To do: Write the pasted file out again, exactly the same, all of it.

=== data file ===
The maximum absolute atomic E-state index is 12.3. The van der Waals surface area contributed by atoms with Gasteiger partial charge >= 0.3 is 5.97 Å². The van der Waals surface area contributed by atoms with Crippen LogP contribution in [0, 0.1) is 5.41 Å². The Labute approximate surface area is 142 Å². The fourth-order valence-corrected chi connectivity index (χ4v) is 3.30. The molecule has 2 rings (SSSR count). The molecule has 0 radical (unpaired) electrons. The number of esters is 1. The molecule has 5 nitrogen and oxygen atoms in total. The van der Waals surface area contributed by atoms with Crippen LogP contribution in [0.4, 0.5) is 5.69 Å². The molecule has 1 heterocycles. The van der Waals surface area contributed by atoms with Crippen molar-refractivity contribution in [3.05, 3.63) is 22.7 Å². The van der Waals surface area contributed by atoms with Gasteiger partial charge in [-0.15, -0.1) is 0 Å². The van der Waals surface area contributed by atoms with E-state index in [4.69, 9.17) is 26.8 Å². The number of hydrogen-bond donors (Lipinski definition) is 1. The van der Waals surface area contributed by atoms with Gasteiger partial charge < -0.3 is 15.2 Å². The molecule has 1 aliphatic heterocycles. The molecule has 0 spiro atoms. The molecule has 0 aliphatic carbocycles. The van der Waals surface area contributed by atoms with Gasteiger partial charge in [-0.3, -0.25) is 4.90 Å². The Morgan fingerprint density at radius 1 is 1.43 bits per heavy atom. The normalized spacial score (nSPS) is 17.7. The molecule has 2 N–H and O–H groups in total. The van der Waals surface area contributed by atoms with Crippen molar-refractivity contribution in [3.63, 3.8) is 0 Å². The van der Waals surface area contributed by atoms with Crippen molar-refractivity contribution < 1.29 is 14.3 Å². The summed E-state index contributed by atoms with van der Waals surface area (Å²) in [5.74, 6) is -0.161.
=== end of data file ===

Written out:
The maximum absolute atomic E-state index is 12.3. The van der Waals surface area contributed by atoms with Gasteiger partial charge >= 0.3 is 5.97 Å². The van der Waals surface area contributed by atoms with Crippen LogP contribution in [0, 0.1) is 5.41 Å². The Labute approximate surface area is 142 Å². The fourth-order valence-corrected chi connectivity index (χ4v) is 3.30. The molecule has 2 rings (SSSR count). The molecule has 0 radical (unpaired) electrons. The number of esters is 1. The molecule has 5 nitrogen and oxygen atoms in total. The van der Waals surface area contributed by atoms with Crippen LogP contribution in [0.4, 0.5) is 5.69 Å². The molecule has 1 heterocycles. The van der Waals surface area contributed by atoms with Crippen molar-refractivity contribution in [3.05, 3.63) is 22.7 Å². The van der Waals surface area contributed by atoms with Gasteiger partial charge in [-0.15, -0.1) is 0 Å². The van der Waals surface area contributed by atoms with E-state index in [4.69, 9.17) is 26.8 Å². The number of hydrogen-bond donors (Lipinski definition) is 1. The van der Waals surface area contributed by atoms with Gasteiger partial charge < -0.3 is 15.2 Å². The molecule has 1 aliphatic heterocycles. The molecule has 0 spiro atoms. The molecule has 0 aliphatic carbocycles. The van der Waals surface area contributed by atoms with Gasteiger partial charge in [-0.3, -0.25) is 4.90 Å². The Morgan fingerprint density at radius 1 is 1.43 bits per heavy atom. The normalized spacial score (nSPS) is 17.7. The molecule has 2 N–H and O–H groups in total. The van der Waals surface area contributed by atoms with Crippen molar-refractivity contribution in [3.63, 3.8) is 0 Å². The van der Waals surface area contributed by atoms with Crippen molar-refractivity contribution < 1.29 is 14.3 Å². The summed E-state index contributed by atoms with van der Waals surface area (Å²) in [5.74, 6) is -0.161.